December 1, 2015

Is Blackboard Inc. really worth $3 billion?

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WebCT to BB 2

Baker, L., Roumeliotis, G. and Stone, M. (2105) Education company Blackboard seeks $3 billion sale – sources Reuters, July 28

Fleming, B. (2015) The Real Vision Behind the New Blackboard, Eduventures, July 31

Phil Hill (2015) Blackboard Potential Sale: Market timing, financials, and some thoughts on potential buyers, August 4

I have a special interest in Blackboard. In 1995, I gave a grant of $25,000 from the university’s fund for distance education to a young, untenured associate professor named Murray Goldberg in the Department of Computer Science at the University of British Columbia, to cover the costs of two of his research assistants who were finalising the development of WebCT, the first real LMS.  In 1999, WebCT was sold to ULT, who then in 2006 sold the product on to the current owners of Blackboard, Providence Equity Partners LLC, who further developed the product to its current state. So in a sense I was a midwife to Murray’s Blackboard baby. From a small acorn grows an oak.

So I was particularly interested when Reuters reported that:

Blackboard Inc… is exploring a sale that it hopes could value it at as much as $3 billion, including debt.

Now $3 billion is a lot of money for a company that specialises in software mainly for the higher education market. (It’s a lot of money for a company specialising in anything, for that matter). So what makes Blackboard think it is worth this amount to a buyer?

Blackboard Ultra

It’s probably no coincidence that Reuters reported this at the same time that Blackboard announced its new learning platform called Ultra. (Yes, groans from all the faculty who have just moved up to the latest version of Blackboard Learn). However, although I have not yet seen Ultra in operation, it is reported to be much more than just an LMS.  According to Brian Fleming, a senior analyst at Eduventures:

Ultra consists of an integration of three core products (Learn, Collaborate, and Mobile) into one coherent, responsive, and immersive platform. It includes a radically improved user experience (UX) and a number of improved workflows, including drag-and-drop capabilities, embedded grading tools, mobile communication features, and expanded analytics.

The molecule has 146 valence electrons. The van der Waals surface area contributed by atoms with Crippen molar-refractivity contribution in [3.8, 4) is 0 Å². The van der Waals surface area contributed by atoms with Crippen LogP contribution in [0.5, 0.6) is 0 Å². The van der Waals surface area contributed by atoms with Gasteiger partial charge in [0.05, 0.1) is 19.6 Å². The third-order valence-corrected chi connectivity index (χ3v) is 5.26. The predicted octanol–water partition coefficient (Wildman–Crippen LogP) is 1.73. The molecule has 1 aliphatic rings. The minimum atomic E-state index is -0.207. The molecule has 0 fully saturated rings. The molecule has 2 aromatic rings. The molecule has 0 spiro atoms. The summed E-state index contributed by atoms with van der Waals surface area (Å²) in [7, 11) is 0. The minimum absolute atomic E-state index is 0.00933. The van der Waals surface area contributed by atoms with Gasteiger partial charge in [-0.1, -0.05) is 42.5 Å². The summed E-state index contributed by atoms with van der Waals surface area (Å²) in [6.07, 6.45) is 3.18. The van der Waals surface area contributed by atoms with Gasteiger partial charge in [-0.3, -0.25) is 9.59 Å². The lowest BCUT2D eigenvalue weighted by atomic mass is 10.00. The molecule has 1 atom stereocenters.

In other words, it’s more of a complete learning platform than an LMS. Fleming believes this makes Blackboard Ultra a:

product that is on par, if not prepared to outmatch, its most agile competitors (ahem, Canvas).

More importantly, according to Fleming,

Bb now has the foundation it needs to develop a comprehensive learning analytics platform unlike anything the education world has seen.

But before you rush out to buy Blackboard stocks, you might like to listen to this old midwife (especially as the company is private at the moment and isn’t publicly listed, so it has no stock to buy.)

Risks and opportunities

I’m not a financial analyst (for a good discussion of the financial aspects, see Phil Hill’s blog post), but I do know a bit about learning technologies, and here are some of the risks or challenges I see for Blackboard in the future that might influence whether or not you rush out to buy the stock of any company that buys Blackboard. (I doubt whether anyone actually contemplating buying Blackboard will read my little blog, but the advice is free.)

1. A maturing market 

There are signs that the rapid growth in online learning is beginning to slow down, if not flatten out. The Babson Surveys had been recording growth of between 10-20% per annum in online enrolments in the USA over the 10 years up to 2012. However, the U.S. Federal Integrated Postsecondary Education Data System (IPEDS) survey showed an overall decrease in DE enrolments of 4% from 2012 to 2013. The biggest area was the for-profits, which declined by 17%. Even the Babson Survey recorded a slower growth rate in online enrolments in 2013.